“Through some of these clauses DEFRA is working towards making effective the legislation that provides for a statutory “right to apply” for landowners. This enables landowners’ including householders, to make a formal application for diversion or extinguishment of a right of way on their land and appeal to the Secretary of State should the local authority refuse the application or fail to consider it.
“There are also clauses to ameliorate the effect on landowners of unrecorded or newly discovered public rights of way. We are introducing a presumption in favour of a landowner’s request for a diversion under certain prescribed circumstances, for example where a public right of way goes through a private garden, or working farmyard, or other areas where privacy, security or safety is an issue.”
The response also indicate that it is intended to consult on issues of motor use on public rights of way and minor sealed roads.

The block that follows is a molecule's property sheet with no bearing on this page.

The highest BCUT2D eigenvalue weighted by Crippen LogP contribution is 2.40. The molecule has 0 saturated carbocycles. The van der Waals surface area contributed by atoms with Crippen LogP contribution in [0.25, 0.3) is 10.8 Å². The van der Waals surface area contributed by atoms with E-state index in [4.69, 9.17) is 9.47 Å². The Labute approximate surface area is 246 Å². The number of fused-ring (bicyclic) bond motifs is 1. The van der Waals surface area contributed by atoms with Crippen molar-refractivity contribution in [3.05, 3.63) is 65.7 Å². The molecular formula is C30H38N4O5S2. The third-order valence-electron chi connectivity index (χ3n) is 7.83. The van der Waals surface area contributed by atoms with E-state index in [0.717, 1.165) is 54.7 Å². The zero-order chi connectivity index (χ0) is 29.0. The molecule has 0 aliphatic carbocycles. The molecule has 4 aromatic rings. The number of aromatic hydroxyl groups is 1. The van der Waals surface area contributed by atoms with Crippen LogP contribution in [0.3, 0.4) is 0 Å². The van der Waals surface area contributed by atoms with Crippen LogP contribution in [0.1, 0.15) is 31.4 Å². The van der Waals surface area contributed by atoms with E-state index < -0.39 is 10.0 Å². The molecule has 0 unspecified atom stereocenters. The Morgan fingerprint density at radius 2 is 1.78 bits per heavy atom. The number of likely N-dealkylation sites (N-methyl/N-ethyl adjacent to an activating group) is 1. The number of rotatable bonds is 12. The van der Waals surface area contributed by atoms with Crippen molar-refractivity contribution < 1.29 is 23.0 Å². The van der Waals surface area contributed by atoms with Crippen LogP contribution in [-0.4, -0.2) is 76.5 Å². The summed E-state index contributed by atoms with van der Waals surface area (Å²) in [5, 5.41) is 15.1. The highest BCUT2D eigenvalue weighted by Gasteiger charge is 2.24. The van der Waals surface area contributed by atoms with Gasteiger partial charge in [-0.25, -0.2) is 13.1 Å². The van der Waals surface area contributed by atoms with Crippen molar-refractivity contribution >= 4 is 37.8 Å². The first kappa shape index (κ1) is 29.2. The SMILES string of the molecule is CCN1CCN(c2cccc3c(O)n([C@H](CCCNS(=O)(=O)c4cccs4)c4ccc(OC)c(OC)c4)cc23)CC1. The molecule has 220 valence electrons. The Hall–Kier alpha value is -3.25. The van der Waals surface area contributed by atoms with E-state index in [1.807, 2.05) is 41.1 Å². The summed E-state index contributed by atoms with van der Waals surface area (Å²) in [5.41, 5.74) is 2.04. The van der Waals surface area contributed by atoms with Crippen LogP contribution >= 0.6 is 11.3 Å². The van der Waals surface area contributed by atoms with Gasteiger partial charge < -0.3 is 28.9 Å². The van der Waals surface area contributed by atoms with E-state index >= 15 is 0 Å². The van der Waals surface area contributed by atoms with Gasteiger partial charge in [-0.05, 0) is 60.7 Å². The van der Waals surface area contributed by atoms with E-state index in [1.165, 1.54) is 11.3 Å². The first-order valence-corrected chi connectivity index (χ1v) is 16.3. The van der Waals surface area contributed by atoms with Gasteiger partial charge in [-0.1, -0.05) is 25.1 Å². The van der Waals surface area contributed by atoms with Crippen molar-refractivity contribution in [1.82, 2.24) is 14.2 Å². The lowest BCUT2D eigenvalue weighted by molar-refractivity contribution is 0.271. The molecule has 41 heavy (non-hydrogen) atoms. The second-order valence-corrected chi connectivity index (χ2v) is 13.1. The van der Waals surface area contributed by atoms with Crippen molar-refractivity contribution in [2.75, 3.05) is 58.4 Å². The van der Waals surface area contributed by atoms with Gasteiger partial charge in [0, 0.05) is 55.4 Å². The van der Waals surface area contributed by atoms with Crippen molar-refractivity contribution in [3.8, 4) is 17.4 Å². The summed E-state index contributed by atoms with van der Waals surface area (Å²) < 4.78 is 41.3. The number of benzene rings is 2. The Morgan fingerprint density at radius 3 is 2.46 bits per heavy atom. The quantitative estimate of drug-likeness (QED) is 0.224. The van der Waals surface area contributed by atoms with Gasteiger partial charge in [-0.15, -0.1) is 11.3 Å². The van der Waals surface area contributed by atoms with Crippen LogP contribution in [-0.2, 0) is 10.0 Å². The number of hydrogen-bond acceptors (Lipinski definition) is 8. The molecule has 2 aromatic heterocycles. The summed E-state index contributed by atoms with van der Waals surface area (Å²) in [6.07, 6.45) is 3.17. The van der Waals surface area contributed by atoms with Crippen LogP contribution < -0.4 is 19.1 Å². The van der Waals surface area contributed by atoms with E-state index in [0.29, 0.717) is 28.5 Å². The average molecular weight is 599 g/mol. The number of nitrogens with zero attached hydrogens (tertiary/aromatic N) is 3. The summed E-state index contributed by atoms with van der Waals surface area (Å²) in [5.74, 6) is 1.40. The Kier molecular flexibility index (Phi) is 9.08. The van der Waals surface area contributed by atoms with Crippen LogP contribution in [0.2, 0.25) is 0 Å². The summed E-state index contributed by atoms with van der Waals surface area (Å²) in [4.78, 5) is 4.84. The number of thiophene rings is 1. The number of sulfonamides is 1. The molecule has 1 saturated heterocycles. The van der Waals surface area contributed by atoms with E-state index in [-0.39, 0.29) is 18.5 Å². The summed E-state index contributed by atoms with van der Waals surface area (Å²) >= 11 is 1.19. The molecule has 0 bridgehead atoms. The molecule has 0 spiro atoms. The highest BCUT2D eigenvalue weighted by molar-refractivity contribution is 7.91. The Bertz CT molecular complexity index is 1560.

So it is so far so good.
“Light Touch” was a recurring theme at the two conferences into the changes proposed to rights of way law in the Deregulation Bill this month.
The problem is simple to identify. Many authorities have significant backlogs in processing claims to add to or modify the definitive map of rights of way. They have similar delays when handling diversion applications. These backlogs occurred when times were good but now times are hard and rights of way budgets sit at the top of the list for cuts. Add to that an increasing pressure on the Planning Inspectorate and the mess looks even worse.
So the buzz word is “light touch”. Do more with less because you have to.
The Leeds conference was sceptical. Maybe the realistic northerners had it right.
London, however, was more positive. The big guns were out in London – Open Spaces, Ramblers, BHS, Byways and Bridleways Trust, South Pennine Packhorse Trails et al.
Yes I am used to having Kate Ashbrook in the room ready to pounce on my diversion proposal being explained to a Parish Council. Or to sit opposite Alan Kind as an opposing advocate at a public inquiry. Having all the guns primed and loaded and ready to fire was, however, a different matter.